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Another 25 years for flood protection scheme

The Dunball Sluice at the end Of The King's Sedgemoor Drain, seen from The A38 Bristol Road near Bridgwater. Photo: Google maps. Below, image from Environment Agency

More than £2M is to be spent on ensuring a crucial piece of Somerset’s flood prevention network can remain in working order for another 25 years.

The Dunball sluice, near Junction 23 of the M5, controls the flow of water from the King’s Sedgemoor Drain into the River Parrett to prevent flooding on the Somerset Levels and Moors.

The sluice has been in operation since 1971, and a number of its components have “reached the end of their serviceable life”, according to the Environment Agency (EA).

To solve the problem, the EA is committing funding both from central government and local partners to keep the sluice in working order until the mid-2040s.

The sluice project is part of a range of schemes within the EA’s capital programme, which is designed to protect at least 1,680 additional homes across the south west from flooding by March 2021.

It provides direct protection for 115 homes in and around Bridgwater, as well as providing £36M in additional economic benefits, according to the EA.

Practice manager Andrew Gill laid out the work needed to safeguard the sluice in a report to the EA’s Wessex regional flood and coastal committee when it met virtually on Tuesday (July 21).

He said in his written report: “A number of elements of this defence have now reached the end of their serviceable life.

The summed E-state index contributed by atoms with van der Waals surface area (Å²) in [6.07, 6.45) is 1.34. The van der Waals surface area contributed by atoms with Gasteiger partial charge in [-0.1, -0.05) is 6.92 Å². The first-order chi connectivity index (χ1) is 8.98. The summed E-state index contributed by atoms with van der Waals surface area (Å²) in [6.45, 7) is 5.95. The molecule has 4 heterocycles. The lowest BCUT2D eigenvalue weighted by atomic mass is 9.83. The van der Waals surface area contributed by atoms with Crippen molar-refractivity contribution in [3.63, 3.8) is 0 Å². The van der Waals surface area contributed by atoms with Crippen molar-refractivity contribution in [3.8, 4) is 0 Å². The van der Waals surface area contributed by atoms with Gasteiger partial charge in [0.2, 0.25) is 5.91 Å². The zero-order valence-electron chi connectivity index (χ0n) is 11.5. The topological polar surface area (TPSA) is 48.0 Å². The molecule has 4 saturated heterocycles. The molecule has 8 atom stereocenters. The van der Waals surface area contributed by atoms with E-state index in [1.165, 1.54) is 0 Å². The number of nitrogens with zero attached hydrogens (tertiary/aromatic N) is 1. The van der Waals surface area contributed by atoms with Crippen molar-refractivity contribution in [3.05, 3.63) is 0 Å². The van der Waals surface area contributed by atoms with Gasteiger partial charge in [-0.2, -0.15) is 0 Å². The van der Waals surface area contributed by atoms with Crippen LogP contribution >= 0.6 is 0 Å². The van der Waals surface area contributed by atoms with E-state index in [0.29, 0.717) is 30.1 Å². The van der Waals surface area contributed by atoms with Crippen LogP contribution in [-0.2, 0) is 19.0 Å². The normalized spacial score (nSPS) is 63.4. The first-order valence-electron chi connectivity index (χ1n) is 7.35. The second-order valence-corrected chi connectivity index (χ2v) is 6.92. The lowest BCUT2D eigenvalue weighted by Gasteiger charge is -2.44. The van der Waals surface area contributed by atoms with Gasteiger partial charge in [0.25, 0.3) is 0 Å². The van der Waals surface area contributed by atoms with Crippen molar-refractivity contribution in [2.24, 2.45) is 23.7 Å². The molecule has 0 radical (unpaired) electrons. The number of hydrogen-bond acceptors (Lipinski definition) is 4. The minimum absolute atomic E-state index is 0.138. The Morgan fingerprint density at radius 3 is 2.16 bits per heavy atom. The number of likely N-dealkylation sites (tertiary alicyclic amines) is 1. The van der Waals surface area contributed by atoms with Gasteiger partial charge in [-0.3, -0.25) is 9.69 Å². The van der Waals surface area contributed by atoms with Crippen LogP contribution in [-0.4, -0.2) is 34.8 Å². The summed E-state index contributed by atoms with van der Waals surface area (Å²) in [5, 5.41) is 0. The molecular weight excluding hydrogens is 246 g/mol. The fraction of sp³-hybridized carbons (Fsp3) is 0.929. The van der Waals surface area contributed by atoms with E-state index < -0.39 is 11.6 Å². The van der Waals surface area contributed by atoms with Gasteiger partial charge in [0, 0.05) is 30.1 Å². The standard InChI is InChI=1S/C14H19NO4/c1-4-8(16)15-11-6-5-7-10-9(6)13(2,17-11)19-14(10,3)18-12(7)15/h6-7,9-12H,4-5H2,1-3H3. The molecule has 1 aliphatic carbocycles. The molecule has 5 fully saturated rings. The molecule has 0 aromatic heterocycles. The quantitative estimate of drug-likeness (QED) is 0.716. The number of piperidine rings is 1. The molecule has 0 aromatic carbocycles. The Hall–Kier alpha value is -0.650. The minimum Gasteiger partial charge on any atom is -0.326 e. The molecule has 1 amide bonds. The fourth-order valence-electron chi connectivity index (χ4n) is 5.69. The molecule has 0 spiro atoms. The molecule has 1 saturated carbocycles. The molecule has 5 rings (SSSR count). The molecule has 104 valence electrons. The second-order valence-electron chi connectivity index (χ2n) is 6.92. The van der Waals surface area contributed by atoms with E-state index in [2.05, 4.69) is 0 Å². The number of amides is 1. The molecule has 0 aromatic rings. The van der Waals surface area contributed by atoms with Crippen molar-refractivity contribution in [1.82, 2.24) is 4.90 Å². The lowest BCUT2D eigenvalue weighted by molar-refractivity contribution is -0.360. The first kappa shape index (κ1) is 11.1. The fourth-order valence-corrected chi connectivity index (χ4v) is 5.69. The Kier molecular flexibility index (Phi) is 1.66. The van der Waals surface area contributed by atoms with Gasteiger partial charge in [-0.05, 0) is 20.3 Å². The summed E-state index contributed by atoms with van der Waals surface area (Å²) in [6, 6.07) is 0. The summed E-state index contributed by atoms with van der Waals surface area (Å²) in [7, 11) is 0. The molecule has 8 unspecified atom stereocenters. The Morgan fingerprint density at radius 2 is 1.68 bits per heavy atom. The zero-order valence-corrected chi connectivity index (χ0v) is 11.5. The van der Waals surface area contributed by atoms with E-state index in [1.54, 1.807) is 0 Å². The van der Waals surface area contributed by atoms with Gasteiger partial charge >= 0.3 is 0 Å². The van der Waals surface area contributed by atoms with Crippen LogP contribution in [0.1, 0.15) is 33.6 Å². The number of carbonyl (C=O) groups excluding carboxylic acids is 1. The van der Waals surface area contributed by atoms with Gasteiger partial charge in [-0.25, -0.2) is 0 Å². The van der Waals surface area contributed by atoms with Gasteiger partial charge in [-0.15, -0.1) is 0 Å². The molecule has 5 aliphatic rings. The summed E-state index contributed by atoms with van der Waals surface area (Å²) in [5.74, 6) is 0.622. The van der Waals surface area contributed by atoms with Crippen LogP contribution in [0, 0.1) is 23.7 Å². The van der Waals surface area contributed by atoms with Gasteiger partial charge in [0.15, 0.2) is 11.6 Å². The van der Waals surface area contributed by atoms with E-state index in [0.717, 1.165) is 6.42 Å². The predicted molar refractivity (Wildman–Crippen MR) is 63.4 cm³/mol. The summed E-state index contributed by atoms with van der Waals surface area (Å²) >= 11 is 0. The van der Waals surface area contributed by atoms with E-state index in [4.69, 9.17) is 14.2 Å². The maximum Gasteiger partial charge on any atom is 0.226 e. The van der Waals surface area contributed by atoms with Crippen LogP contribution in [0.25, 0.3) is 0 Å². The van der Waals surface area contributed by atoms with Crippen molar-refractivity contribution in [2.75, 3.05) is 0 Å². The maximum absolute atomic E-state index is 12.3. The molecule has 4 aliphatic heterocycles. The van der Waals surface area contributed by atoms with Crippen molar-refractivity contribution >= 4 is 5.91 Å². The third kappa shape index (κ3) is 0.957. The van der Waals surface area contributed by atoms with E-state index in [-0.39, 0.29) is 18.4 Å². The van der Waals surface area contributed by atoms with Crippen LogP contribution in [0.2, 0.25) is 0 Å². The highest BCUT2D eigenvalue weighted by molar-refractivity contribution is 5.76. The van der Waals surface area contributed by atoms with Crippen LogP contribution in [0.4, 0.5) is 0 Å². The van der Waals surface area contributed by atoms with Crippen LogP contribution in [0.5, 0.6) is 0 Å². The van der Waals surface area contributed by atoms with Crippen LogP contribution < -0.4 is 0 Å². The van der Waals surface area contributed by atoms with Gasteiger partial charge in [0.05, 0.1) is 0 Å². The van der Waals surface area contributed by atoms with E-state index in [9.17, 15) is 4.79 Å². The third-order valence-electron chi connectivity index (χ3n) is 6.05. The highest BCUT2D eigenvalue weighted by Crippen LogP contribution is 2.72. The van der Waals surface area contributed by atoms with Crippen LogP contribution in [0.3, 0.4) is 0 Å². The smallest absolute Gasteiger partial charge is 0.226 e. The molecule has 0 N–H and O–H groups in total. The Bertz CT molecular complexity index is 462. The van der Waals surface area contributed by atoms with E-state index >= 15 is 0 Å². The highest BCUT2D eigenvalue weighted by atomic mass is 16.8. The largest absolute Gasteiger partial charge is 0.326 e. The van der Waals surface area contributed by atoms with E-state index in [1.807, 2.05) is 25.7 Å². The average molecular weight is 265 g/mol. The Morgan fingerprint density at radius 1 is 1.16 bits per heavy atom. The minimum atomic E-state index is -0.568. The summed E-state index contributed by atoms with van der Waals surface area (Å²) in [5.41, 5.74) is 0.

“Refurbishment of various components are now required to ensure the operational capability of the Dunball sluice for the next 25 years.”
Among the faults identified within the sluice are:

  • Defects in its vertical gates (which affects water flow into the Parrett)
  • Deterioration of concrete in certain areas
  • Water leaking from the side culverts
  • Water within the structure of the sluice itself
  • Build-up of silt around the sluice, impeding its operation
  • Sand entering certain mechanical components

While the sluice is not at any immediate risk of failing, it remains a “strategically important asset” and all these issues must be addressed.

Mr Gill said: “This project will extend the residual life of the Dunball Sluice structure to ensure the effective and affordable performance of the asset.

“The works will also allow continued management of water levels and protection from tidal and fluvial flooding, which are vital to prevent a deterioration in the condition of the Somerset Levels and Moors.”

Up to £2.345M will be spent on the project, of which just under £2.1M will come from grant funding from central government.

The remainder will come from “local levy funding”, with around £250,000 raised through council tax being allocated towards the scheme over a six-year period.

If further funding is needed, the EA’s committee will meet again to decide whether the project remains financially viable before construction occurs.
 

By Daniel Mumby, local democracy reporting service

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